The learned counsel for the Indore Bar Association submitted that the object behind establishing permanent Benches was the convenience of the litigants of the regions allotted to the respective Benches, vide the Notification while defining the limits of their respective territorial jurisdiction. He further submitted that one cannot be oblivious to this fact that there are certain petitions accompanied by an application for ad interim writ which need immediate hearing without even a day's lapse of time; such petitions if are to be listed for Motion Hearing or for orders on application for ad interim writ at Jabalpur, by the time it is laid before the Court and heard in Motion Hearing, purpose or object for which the petition was filed, may be and the petition itself may become infructuous. He submitted that this possibility cannot be avoided even if the petitioners in order to save the period that may be consumed in the transmission of the record of the case for Motion Hearing from the place of institution to Jabalpur, were to institute the petition directly at Jabalpur as time will be consumed also in pe-titioners' travelling up to Jabalpur. It was submitted that these are the consequences to avoid which the Benches were established. On these submissions, it was argued that in the context of the object behind the establishment of Benches the word 'heard' should not be construed in its normal grammatical meaning which would include Motion Hearing also. It should be construed in its restricted sense so as to mean final hearing or hearing in motion of these cases which the Division Bench at the place of institution was not inclined to admit at the time of Motion Hearing. It was argued that such an interpretation would be consistent with the object behind the establishment of permanent Benches vide the aforesaid Notification. Placing reliance on the decision in Brijgopal v. State of M. P. 1978 MPLJ 70 (FB) it was argued that simply by admitting and/or passing an ad interim order in the petition, there would be no determination of the point involved in the petition. II would amount to a determination if the petition is dismissed in Motion Hearing and, therefore, the restricted meaning as suggested perfectly fits in with the context and purpose of the Notification,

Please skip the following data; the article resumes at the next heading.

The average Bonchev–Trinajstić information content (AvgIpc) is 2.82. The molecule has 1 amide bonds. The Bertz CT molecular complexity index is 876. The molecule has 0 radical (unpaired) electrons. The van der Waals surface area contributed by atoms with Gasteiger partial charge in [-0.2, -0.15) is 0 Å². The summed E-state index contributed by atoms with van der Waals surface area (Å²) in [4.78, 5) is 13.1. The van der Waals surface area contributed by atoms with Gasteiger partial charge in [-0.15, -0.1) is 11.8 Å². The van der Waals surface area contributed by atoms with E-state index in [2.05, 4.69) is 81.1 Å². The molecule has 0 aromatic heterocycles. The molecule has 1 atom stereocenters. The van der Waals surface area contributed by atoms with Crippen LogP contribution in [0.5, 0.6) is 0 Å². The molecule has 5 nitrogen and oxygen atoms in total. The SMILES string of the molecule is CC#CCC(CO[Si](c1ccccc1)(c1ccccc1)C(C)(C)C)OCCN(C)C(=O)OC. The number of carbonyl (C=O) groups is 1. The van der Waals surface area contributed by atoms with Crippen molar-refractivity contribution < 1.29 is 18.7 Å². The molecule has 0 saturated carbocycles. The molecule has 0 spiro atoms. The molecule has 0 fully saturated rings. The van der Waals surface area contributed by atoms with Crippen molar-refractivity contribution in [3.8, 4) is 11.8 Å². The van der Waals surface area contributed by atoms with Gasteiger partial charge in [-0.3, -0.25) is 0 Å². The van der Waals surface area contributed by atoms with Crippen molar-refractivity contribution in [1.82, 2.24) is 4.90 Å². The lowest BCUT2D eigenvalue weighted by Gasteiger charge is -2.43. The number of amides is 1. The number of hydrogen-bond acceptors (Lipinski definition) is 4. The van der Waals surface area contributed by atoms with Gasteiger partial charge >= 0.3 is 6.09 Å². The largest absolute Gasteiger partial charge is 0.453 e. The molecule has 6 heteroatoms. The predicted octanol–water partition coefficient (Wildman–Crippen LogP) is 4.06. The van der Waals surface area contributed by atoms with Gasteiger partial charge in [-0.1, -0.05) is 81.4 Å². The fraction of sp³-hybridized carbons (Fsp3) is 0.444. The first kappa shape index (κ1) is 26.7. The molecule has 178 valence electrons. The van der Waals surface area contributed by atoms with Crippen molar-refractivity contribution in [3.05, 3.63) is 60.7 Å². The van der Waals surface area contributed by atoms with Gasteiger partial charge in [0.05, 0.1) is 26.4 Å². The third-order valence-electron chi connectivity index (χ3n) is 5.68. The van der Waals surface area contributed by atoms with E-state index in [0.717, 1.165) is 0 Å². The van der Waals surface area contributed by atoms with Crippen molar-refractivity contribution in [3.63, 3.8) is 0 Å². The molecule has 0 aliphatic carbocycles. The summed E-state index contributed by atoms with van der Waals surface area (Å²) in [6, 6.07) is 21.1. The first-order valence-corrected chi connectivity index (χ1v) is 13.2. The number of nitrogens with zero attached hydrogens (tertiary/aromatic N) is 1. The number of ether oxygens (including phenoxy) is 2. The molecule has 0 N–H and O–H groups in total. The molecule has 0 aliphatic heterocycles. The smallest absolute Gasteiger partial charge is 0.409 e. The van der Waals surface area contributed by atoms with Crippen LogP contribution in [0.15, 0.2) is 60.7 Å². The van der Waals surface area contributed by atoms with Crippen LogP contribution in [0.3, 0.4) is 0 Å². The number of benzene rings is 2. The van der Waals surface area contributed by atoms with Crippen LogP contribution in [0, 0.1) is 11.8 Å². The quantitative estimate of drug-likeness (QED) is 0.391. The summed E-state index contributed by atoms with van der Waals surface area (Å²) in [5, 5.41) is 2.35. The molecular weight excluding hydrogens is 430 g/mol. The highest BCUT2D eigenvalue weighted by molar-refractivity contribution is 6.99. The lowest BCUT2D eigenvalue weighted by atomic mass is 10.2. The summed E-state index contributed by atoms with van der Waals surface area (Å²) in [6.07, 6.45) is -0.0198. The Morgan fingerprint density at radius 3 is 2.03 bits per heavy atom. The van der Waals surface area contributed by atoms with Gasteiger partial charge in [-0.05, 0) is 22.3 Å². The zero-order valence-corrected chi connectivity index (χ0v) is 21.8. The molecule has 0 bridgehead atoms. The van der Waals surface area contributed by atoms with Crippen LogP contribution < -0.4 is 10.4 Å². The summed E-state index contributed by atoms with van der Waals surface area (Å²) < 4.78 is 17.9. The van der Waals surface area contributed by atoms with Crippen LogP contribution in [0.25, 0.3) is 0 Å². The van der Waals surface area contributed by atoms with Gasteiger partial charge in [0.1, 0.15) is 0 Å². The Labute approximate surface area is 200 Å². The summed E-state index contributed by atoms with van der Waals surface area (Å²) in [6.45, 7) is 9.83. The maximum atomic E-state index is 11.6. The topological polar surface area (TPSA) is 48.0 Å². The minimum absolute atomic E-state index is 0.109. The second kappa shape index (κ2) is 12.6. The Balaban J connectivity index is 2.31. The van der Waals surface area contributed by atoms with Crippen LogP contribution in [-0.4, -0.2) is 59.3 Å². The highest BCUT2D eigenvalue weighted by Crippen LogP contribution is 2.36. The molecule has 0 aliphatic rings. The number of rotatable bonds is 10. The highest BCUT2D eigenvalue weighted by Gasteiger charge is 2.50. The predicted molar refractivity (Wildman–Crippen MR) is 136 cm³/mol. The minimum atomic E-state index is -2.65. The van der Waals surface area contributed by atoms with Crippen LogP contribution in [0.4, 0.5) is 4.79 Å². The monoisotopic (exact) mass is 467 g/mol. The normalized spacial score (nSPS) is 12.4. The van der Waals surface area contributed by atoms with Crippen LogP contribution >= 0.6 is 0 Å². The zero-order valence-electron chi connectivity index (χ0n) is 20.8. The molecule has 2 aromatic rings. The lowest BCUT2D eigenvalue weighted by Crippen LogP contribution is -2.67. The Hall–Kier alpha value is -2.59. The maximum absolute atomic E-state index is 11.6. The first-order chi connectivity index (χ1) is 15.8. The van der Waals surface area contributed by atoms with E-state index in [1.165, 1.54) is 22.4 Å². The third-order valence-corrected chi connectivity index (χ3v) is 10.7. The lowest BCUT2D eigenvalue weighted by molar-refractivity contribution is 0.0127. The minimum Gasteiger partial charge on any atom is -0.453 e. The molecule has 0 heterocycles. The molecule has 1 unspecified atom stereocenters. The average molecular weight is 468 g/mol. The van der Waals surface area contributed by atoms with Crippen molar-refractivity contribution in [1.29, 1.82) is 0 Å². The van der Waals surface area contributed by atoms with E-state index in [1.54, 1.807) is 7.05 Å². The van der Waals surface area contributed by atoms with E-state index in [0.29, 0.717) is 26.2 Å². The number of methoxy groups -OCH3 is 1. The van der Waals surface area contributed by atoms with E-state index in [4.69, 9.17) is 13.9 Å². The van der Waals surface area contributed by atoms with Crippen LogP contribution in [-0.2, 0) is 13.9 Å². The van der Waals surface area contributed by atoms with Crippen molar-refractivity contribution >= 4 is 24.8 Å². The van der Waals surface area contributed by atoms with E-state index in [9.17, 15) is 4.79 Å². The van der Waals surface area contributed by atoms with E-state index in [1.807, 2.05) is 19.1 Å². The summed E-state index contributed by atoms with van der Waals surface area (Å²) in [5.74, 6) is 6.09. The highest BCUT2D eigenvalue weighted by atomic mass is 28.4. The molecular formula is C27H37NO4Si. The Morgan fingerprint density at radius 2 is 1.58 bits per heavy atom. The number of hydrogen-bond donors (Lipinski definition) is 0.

66. The learned counsel appearing on behalf of the Jabalpur Bar Association in their arguments in counter submitted that the word 'heard' should be read in its grammatical sense; neither the context justifies any other interpretation nor any assistance can be drawn from Brijgopal's case as it relates to the interpretation of the word 'determining' and that too in a different context. It was also argued that as interpreting the word 'heard' in its natural, popular sense in which it is used leads to no ambiguity or absurdity, according to well settled canons of interpretation on the alleged ground of hardship, no different meaning can be assigned to it. It was also contended that accepting of the interpretation put by the Indore Bar Association would not only be in violation of the plain language of the order in question but would be evolving a procedure contrary to the one provided in Rules 4, 5, 6 and 16 in Chapter II Part II of the High Court Rules and Orders.